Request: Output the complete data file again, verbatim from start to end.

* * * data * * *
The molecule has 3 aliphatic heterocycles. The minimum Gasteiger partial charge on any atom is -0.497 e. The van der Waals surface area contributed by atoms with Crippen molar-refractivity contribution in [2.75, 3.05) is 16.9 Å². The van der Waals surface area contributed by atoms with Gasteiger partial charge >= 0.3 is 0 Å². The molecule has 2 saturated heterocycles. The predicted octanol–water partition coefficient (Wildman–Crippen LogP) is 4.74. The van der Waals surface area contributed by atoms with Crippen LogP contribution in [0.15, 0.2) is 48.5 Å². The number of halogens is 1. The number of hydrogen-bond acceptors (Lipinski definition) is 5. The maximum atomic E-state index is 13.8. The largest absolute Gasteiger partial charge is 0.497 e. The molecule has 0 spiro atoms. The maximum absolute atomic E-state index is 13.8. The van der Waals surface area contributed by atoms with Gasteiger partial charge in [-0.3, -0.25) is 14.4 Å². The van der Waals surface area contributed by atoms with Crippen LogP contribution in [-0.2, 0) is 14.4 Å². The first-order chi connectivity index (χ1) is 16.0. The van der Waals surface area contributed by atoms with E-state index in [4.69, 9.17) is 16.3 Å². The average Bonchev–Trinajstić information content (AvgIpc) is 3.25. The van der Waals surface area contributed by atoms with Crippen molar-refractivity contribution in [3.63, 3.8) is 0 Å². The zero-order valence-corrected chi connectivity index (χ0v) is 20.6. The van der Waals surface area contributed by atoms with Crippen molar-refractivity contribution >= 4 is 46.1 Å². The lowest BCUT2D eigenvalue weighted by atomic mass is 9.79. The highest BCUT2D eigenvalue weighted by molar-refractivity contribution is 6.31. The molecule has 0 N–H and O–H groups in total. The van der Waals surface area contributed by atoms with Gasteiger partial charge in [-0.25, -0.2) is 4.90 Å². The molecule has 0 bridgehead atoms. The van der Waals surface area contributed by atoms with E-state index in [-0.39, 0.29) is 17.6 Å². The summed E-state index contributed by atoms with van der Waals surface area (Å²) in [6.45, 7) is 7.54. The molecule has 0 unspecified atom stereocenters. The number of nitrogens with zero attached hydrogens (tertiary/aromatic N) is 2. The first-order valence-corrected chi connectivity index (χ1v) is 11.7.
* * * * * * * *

The molecule has 3 aliphatic heterocycles. The minimum Gasteiger partial charge on any atom is -0.497 e. The van der Waals surface area contributed by atoms with Crippen molar-refractivity contribution in [2.75, 3.05) is 16.9 Å². The van der Waals surface area contributed by atoms with Gasteiger partial charge >= 0.3 is 0 Å². The molecule has 2 saturated heterocycles. The predicted octanol–water partition coefficient (Wildman–Crippen LogP) is 4.74. The van der Waals surface area contributed by atoms with Crippen LogP contribution in [0.15, 0.2) is 48.5 Å². The number of halogens is 1. The number of hydrogen-bond acceptors (Lipinski definition) is 5. The maximum atomic E-state index is 13.8. The largest absolute Gasteiger partial charge is 0.497 e. The molecule has 0 spiro atoms. The maximum absolute atomic E-state index is 13.8. The van der Waals surface area contributed by atoms with Gasteiger partial charge in [-0.3, -0.25) is 14.4 Å². The van der Waals surface area contributed by atoms with Crippen LogP contribution in [-0.2, 0) is 14.4 Å². The first-order chi connectivity index (χ1) is 16.0. The van der Waals surface area contributed by atoms with E-state index in [4.69, 9.17) is 16.3 Å². The average Bonchev–Trinajstić information content (AvgIpc) is 3.25. The van der Waals surface area contributed by atoms with Crippen molar-refractivity contribution in [3.63, 3.8) is 0 Å². The zero-order valence-corrected chi connectivity index (χ0v) is 20.6. The van der Waals surface area contributed by atoms with Crippen molar-refractivity contribution >= 4 is 46.1 Å². The lowest BCUT2D eigenvalue weighted by atomic mass is 9.79. The highest BCUT2D eigenvalue weighted by molar-refractivity contribution is 6.31. The molecule has 0 N–H and O–H groups in total. The van der Waals surface area contributed by atoms with Gasteiger partial charge in [-0.25, -0.2) is 4.90 Å². The molecule has 0 bridgehead atoms. The van der Waals surface area contributed by atoms with E-state index in [-0.39, 0.29) is 17.6 Å². The summed E-state index contributed by atoms with van der Waals surface area (Å²) in [6.45, 7) is 7.54. The molecule has 0 unspecified atom stereocenters. The number of nitrogens with zero attached hydrogens (tertiary/aromatic N) is 2. The first-order valence-corrected chi connectivity index (χ1v) is 11.7.